Though many of these parishioners live in suburbs an hour or more away from Chicago, the beauty of the building brings them into the city every week. Built in the 1920s, the Shrine was designed by Henry Schlacks, an esteemed Chicago architect who designed more than fifteen churches and went on to found the architecture school at Notre Dame. What is now the Shrine of Christ is among his most admired works, and has always attracted large crowds.
Kubacki, who lives in West Joliet, drives an hour to mass with her family on Sundays. “It’s worth every second in the car,” she says. “The building itself is an extraordinary piece of history.”
While the Archdiocese has not publicly explained its decision to cancel the demolition, Coalition-members assume that the large anonymous donations, most likely from philanthropists concerned about preservation of a revered piece of architecture, had at least as much influence as the work of Woodlawn residents and parishioners.
So while the people Kubacki calls the Coalition’s “foot soldiers” were mostly residents or parishioners, the building’s history proved significant enough for those without a stake in Woodlawn, or even the Shrine specifically.
Preservation Chicago, Landmarks Illinois, and the other donors who almost certainly played a major role in reversing the Archdiocese’s decision, placed priority on preserving a building with such a significant architectural legacy.
Many of those involved also hope to fight against the wider impact of church demolitions, which are increasing in number throughout the country.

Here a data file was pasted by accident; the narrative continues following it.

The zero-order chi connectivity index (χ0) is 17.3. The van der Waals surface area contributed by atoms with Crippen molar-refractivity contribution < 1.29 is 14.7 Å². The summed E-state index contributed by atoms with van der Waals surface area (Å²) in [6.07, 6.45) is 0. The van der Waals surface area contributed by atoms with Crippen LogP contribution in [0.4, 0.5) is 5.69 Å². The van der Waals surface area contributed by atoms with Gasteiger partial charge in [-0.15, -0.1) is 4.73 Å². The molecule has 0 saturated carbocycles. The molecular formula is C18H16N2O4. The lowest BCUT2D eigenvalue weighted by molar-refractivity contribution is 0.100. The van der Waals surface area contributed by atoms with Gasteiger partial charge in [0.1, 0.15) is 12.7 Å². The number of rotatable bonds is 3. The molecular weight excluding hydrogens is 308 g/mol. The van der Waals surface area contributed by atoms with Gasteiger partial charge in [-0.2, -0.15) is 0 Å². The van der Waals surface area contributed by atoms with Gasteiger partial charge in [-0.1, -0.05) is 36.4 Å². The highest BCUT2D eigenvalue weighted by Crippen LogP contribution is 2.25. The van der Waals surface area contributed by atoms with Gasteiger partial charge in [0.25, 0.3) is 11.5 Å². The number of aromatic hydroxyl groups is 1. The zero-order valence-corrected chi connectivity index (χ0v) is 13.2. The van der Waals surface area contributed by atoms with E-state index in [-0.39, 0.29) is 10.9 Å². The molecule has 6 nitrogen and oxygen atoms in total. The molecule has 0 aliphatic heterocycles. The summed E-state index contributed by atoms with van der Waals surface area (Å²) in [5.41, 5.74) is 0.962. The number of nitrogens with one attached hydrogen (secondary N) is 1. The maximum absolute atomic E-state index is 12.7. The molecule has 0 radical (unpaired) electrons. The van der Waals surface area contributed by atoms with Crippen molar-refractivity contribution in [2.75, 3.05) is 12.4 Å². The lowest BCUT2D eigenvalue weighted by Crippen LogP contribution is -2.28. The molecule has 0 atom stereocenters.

“If the building is demolished, we hope that it is the beginning of an important discussion about what happens to the remaining parishes being closed within the Archdiocese so that we can avoid this happening,” said Bonnie McDonald of Landmarks Illinois before the Archdiocese had reversed its decision.
The work needed to restore the building is significant: Coalition members estimate that the restoration will cost $2.5 million and are continuing to fundraise through a GoFundMe account (they currently have about $1 million). The building’s exterior is still standing, but the bell tower lost its roof. The main goal, according to Nielsen, is to have this exterior completely sealed off by next winter for protection—the Coalition’s hashtag #savetheshrine has now evolved into #sheltertheshrine. Some work has been done for the church’s long-destroyed interior; by early May, they had cleaned away enough of the rubble for engineers to analyze the building’s support structure and decide what the next steps are. Nielsen said she is confident that the preservation community will continue to show interest, and that such interest could set an important precedent.
“If this all works, and I believe it will work, it could really become a model for…historic churches in Chicago and the U.S. that need more care,” Nielsen said.
As further restoration of the Shrine gets into gear, those most involved in the Coalition are grateful to have come this far.
“We knew God had a plan for us, but that the Archdiocese would deed the properties to the Institute was not even on my radar,” says Kubacki. “I just remember hearing the announcement…it was in the middle of Lent, which was solemn, but the next Sunday was rejoicing Sunday, so we figured that day came early. And we still feel like that. Even though we need to roll up our sleeves and get to work, we’re so blessed to be taking this journey.”